He will be lucky to get a Go-Kart ride in Uganda after this. He may not be guilty, who knows. But he is surely coming up with a lot of excuses for the failed test...NASCAR's fault, lab's fault, Clartin Ds, ADD drugs, noxious fumes...All but him. Maybe coincidental but excuse making usually is associated with someone who is trying to cover up.

Ya know he was a marginal qualifier with his own team, coming down to making the show or not each week. $$ depended on his making the show and getting a paycheck for himself and team members. So it surely wouldn't surprise me if in the heat of the moment he was trying to get a leg up on the "Go-or-Go-Homers." Any fractional edge would be the difference of going home and zilch bank deposit or a few thousand to live another day.

Maybe Shana Mayfield can do like Patricia Blagojevich and go on celeb TV and make money for her DOA husband. Rod is the same as Jeremy...always someone else's fault.

June 10, 2009 at 10:44 AM 
Anonymous Anonymous said...

Was KB tested for drugs following his Sat. behavior, from the time he got off his helicopter to his smashing the trophy...? I asked the same question after he deliberately wrecked Colin Braun, the race leader, and Brian Scott during the Charlotte truck race.
Marybeth

June 10, 2009 at 4:01 PM 
Anonymous Anonymous said...

Matt,
I found this and thought that I would send it along. Marybeth


o From: Myespn.go.com David Newton 6/10/09
o The Lesson Here? “Don’t Do Stupid Stuff”.
zOMGFAVRE (6/10/2009 at 7:30 PM)
Report Violation
Jon, I agree with the hair follicle. I've been wondering this entire time why he hasn't taken a sample to another testing agency to see if they find anything.
Quote from Marty Smith's article/interview in the Charlotte infield:
"Mayfield got more animated with each passing question, and at one point Shana tried to calm him down. He kept going. He denied taking any illegal drugs and even pinched a bunch of his hair, mentioning that a hair sample would date back before Richmond."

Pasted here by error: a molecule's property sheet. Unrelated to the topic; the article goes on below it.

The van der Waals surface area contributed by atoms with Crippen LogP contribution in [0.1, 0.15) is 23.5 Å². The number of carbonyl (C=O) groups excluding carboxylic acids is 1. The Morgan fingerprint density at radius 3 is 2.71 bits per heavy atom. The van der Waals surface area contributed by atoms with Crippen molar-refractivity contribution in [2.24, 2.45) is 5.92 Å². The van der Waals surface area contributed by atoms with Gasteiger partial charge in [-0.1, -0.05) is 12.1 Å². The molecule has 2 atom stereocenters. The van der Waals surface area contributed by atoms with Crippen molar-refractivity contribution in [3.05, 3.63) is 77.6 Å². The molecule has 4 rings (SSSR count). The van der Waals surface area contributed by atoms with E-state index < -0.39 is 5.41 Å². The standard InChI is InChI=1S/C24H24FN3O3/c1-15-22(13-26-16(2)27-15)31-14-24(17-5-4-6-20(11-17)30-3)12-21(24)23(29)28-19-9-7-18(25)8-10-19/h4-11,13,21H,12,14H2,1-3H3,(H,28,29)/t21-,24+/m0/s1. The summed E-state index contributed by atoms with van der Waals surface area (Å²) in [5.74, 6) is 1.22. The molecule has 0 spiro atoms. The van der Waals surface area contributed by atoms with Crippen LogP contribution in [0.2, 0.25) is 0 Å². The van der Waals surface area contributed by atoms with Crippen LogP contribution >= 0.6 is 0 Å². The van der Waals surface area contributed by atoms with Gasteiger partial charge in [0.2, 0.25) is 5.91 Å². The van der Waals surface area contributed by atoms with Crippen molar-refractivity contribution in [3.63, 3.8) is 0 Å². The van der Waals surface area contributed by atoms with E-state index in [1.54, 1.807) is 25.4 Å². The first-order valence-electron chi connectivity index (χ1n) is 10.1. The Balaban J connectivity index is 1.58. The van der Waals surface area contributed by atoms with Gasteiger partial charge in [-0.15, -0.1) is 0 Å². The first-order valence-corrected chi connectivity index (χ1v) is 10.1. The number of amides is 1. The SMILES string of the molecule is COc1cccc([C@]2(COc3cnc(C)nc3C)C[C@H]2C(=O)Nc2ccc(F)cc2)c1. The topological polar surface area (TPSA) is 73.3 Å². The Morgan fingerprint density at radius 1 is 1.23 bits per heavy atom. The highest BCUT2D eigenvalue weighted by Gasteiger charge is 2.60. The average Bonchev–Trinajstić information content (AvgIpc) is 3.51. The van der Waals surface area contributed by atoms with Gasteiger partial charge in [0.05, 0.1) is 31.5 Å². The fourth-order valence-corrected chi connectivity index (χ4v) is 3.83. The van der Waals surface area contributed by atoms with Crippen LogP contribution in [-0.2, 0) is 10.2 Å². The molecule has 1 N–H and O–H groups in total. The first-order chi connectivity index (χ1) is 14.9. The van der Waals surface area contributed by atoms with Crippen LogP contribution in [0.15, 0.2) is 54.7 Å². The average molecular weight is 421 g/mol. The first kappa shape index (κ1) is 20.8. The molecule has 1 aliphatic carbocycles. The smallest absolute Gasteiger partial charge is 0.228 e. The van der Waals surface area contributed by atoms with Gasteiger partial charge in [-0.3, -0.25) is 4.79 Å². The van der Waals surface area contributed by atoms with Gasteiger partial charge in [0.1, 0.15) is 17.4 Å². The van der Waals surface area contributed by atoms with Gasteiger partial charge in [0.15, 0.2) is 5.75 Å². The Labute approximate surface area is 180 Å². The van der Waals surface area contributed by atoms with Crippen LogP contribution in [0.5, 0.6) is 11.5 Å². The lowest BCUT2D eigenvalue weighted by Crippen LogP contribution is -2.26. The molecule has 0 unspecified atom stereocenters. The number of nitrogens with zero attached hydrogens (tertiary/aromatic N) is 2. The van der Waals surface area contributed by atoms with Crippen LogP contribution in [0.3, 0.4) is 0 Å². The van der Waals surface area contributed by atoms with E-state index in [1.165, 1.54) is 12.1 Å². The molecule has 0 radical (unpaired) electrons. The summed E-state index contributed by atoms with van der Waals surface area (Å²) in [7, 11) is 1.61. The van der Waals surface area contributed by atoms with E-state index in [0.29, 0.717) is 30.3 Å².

I don't know why that hasn't been done yet.
jon_jonis_HERE (6/10/2009 at 7:04 PM)
Report Violation
dukess2 Claritin D-Pseudoephedrine, Adderall amphetamines, Meth- methamphetamines. They all are tested for individually. Both drugs are stimulants of the central nervous system, just like MDMA, commonly known as Ecstasy. But amphetamine is known technically as methylated phenylethylamine, while methamphetamine is known as double methylated phenylethylamine. The second methylation (to make up a word) changes the compound's interaction with the body. This is not NASCAR going to the corner store asking the pharmacist for a pee cup to do their own test. This lab does this for their lively hood, I doubt they are going to just go out there and randomly select a cup to contaminate with Methamphetamines. If that were the case that is why there is a sample B which also tested positive for the 3 for mentioned substances. I have many problems with Mr Methfield I mean Mayfield, if this was myself and my career and name were on the line. I would provide a hair follicle (which shows any drug use up to a 6 month period) and blood sample to test, to prove I was not on said substance!

June 10, 2009 at 5:14 PM 
Anonymous Mïk said...

Be careful, folks. That report in ESPN was deduced from the parts of the countersuit from NASCAR. Don't drink the Kool-aid offered by a 'corporate partner' of the Faux King

Claritin-D has components that indicate Meth use, but does NOT prove a thing. If he's proven to have used it he will go to jail, and that will solve NASCAR's problem

Please let this work its way thru the system before ya'll hang Mayfield. He's already going to lose any chance of competing in a major series anywhere as he won't attract ANY sponsorship, even if he's proven innocent.

Again...DON'T drink the Kool-Aid! Let's see what the truth is.

June 10, 2009 at 5:46 PM 
Anonymous Richard in N.C. said...

I know it would be inconvenient for the media, but it is entirely possible that Aegis and NASCAR are telling the truth - and the report on ESPN was based on 2 sources, not just "deduced" from its countersuit.

June 11, 2009 at 2:49 PM